A link between green-tea based dietary supplements and drug-induced liver damage has been found in a recent study.
With an increasing demand for the perfect body shape and the appearance of the triple zero clothes size, many are increasingly turning to pills and supplements as a means to shed any excess weight.
It's not just women who are under pressure to achieve the perfect waistline, as magazines like 'Men's Fitness' also endorse dieting pills.
Professor Lambert, of the Pennsylvania State University, has shown in a new scientific publication that taking green tea supplements can result in oxidative stress leading to liver injury.
Green tea supplements are attractive to some as they deliver an equivalent dose of green tea components much more quickly and in a far smaller volume than the traditional beverage form.
Why drink litres of green tea a day when you can pop one pill?
"No person can sit down and drink 16 cups of tea all at once," says Professor Lambert. "However, if you take a supplement you can get that type of green tea extract dose, so there is some indication that the dosage form has an influence on the potential to cause liver toxicity."
The study involved giving two groups of mice high doses of green tea antioxidant-(epigallocatechin-3-gallate (EGCG)). The given dosage was equal to what is found in some green tea supplement pills taken by humans.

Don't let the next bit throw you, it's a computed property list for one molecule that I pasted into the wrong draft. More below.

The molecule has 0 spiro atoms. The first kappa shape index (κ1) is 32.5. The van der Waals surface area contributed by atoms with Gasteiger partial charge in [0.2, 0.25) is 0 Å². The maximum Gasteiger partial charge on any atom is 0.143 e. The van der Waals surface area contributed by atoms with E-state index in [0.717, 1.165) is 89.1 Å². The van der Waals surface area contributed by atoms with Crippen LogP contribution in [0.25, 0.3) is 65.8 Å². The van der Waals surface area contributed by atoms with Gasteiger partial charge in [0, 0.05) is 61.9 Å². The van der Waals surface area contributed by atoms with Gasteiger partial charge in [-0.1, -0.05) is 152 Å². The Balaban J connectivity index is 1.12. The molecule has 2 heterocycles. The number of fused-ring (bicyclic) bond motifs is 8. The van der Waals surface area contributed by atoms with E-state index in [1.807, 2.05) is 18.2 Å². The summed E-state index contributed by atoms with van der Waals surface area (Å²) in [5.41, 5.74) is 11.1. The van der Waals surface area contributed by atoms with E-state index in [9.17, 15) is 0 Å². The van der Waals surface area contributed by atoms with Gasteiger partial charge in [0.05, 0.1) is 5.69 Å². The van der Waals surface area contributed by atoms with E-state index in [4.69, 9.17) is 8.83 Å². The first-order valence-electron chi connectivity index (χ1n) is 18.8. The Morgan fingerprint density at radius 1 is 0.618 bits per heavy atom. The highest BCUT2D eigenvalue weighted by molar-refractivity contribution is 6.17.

The first group of mice was fed low doses of EGCG for two weeks prior to receiving the high dosage and the second group was only given the high dosage.
Blood tests were taken each day in order to assess liver function. It was found that the mice that were given high doses of EGCG had up to 75% more liver damage due to toxicity than the pre-treated mice.
The results of this study highlight that, before taking green tea supplements, we should consider drinking green tea for several weeks in order to reduce side effects and protect our livers.
Those who are regular green tea consumers will be less sensitive to possible liver toxicity from green tea supplements.
"Drinking green tea rather than taking supplements will allow you to realize the benefits and avoid the risk of liver toxicity," Lambert advises. "The beneficial effects that people have reported as being associated with green tea are the result of dietary consumption rather than the use of supplements. The relative risk of using supplements remains unclear."
Green tea has been used in traditional Chinese medicine for centuries, treating everything from headaches to depression. Green tea is rich in antioxidants and has been associated with increasing weight loss, reducing cholesterol and fighting against cardiovascular disease.
Although there is still work to be done comparing EGCG in human green tea-drinkers versus non-drinkers it seems evident that too much of a good thing can be harmful.
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